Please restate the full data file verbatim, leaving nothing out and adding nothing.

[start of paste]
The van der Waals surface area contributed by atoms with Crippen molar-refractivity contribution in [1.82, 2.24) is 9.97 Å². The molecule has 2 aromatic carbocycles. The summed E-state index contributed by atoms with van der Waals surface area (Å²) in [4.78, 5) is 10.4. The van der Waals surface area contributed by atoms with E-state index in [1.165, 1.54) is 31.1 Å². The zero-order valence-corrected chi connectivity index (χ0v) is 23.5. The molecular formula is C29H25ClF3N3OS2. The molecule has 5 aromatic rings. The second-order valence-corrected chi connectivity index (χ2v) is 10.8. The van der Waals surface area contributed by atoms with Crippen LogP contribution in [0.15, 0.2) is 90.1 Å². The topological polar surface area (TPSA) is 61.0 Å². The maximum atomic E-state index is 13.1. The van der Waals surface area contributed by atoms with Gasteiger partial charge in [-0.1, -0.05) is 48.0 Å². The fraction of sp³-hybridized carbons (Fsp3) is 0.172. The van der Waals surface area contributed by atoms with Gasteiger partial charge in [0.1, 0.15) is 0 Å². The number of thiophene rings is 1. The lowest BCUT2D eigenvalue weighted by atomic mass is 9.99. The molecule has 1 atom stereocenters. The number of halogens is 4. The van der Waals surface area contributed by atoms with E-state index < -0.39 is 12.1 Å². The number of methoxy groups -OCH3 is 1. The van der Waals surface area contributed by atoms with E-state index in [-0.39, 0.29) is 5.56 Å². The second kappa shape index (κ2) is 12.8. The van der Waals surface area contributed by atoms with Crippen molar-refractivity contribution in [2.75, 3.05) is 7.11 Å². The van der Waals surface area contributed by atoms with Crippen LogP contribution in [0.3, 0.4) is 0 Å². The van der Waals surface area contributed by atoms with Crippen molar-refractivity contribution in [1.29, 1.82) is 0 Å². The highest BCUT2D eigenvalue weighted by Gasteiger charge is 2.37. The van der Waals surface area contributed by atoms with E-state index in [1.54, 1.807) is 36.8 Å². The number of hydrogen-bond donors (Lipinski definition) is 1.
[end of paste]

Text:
The van der Waals surface area contributed by atoms with Crippen molar-refractivity contribution in [1.82, 2.24) is 9.97 Å². The molecule has 2 aromatic carbocycles. The summed E-state index contributed by atoms with van der Waals surface area (Å²) in [4.78, 5) is 10.4. The van der Waals surface area contributed by atoms with E-state index in [1.165, 1.54) is 31.1 Å². The zero-order valence-corrected chi connectivity index (χ0v) is 23.5. The molecular formula is C29H25ClF3N3OS2. The molecule has 5 aromatic rings. The second-order valence-corrected chi connectivity index (χ2v) is 10.8. The van der Waals surface area contributed by atoms with Crippen LogP contribution in [0.15, 0.2) is 90.1 Å². The topological polar surface area (TPSA) is 61.0 Å². The maximum atomic E-state index is 13.1. The van der Waals surface area contributed by atoms with Gasteiger partial charge in [-0.1, -0.05) is 48.0 Å². The fraction of sp³-hybridized carbons (Fsp3) is 0.172. The van der Waals surface area contributed by atoms with Gasteiger partial charge in [0.1, 0.15) is 0 Å². The number of thiophene rings is 1. The lowest BCUT2D eigenvalue weighted by atomic mass is 9.99. The molecule has 1 atom stereocenters. The number of halogens is 4. The van der Waals surface area contributed by atoms with E-state index < -0.39 is 12.1 Å². The number of methoxy groups -OCH3 is 1. The van der Waals surface area contributed by atoms with E-state index in [-0.39, 0.29) is 5.56 Å². The second kappa shape index (κ2) is 12.8. The van der Waals surface area contributed by atoms with Crippen molar-refractivity contribution in [2.75, 3.05) is 7.11 Å². The van der Waals surface area contributed by atoms with Crippen LogP contribution in [0.3, 0.4) is 0 Å². The van der Waals surface area contributed by atoms with Crippen molar-refractivity contribution in [1.29, 1.82) is 0 Å². The highest BCUT2D eigenvalue weighted by Gasteiger charge is 2.37. The van der Waals surface area contributed by atoms with E-state index in [1.54, 1.807) is 36.8 Å². The number of hydrogen-bond donors (Lipinski definition) is 1.